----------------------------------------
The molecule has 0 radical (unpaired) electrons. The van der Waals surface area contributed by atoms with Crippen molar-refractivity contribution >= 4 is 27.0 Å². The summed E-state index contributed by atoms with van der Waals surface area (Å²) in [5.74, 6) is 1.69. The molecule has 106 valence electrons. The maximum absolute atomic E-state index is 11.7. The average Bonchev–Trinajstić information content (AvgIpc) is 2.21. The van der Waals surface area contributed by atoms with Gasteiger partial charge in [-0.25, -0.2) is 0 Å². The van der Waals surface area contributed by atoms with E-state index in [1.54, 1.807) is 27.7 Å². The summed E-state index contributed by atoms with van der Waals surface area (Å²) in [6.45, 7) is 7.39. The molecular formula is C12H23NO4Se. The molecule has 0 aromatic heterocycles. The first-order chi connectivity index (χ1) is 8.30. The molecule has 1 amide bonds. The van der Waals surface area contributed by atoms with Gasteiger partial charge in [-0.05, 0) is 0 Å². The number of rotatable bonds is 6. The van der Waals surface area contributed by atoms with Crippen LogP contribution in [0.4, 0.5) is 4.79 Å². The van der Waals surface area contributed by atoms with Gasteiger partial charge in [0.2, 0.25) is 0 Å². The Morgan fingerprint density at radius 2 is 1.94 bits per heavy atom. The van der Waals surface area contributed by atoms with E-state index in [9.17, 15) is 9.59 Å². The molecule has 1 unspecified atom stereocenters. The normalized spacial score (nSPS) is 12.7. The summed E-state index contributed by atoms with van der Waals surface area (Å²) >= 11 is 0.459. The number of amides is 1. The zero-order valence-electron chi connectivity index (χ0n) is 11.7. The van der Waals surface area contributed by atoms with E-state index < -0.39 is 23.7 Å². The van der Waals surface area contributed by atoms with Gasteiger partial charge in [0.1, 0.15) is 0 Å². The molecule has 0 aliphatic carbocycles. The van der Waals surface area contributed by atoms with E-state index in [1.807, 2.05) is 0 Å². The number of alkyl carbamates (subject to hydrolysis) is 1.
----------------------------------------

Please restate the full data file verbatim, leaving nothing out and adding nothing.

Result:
The molecule has 0 radical (unpaired) electrons. The van der Waals surface area contributed by atoms with Crippen molar-refractivity contribution >= 4 is 27.0 Å². The summed E-state index contributed by atoms with van der Waals surface area (Å²) in [5.74, 6) is 1.69. The molecule has 106 valence electrons. The maximum absolute atomic E-state index is 11.7. The average Bonchev–Trinajstić information content (AvgIpc) is 2.21. The van der Waals surface area contributed by atoms with Gasteiger partial charge in [-0.25, -0.2) is 0 Å². The van der Waals surface area contributed by atoms with E-state index in [1.54, 1.807) is 27.7 Å². The summed E-state index contributed by atoms with van der Waals surface area (Å²) in [6.45, 7) is 7.39. The molecular formula is C12H23NO4Se. The molecule has 0 aromatic heterocycles. The first-order chi connectivity index (χ1) is 8.30. The molecule has 1 amide bonds. The van der Waals surface area contributed by atoms with Gasteiger partial charge in [-0.05, 0) is 0 Å². The number of rotatable bonds is 6. The van der Waals surface area contributed by atoms with Crippen LogP contribution in [0.4, 0.5) is 4.79 Å². The van der Waals surface area contributed by atoms with Gasteiger partial charge in [0.2, 0.25) is 0 Å². The Morgan fingerprint density at radius 2 is 1.94 bits per heavy atom. The van der Waals surface area contributed by atoms with E-state index in [9.17, 15) is 9.59 Å². The molecule has 1 unspecified atom stereocenters. The normalized spacial score (nSPS) is 12.7. The summed E-state index contributed by atoms with van der Waals surface area (Å²) >= 11 is 0.459. The number of amides is 1. The zero-order valence-electron chi connectivity index (χ0n) is 11.7. The van der Waals surface area contributed by atoms with E-state index < -0.39 is 23.7 Å². The van der Waals surface area contributed by atoms with Gasteiger partial charge in [0.1, 0.15) is 0 Å². The molecule has 0 aliphatic carbocycles. The van der Waals surface area contributed by atoms with E-state index in [1.807, 2.05) is 0 Å². The number of alkyl carbamates (subject to hydrolysis) is 1.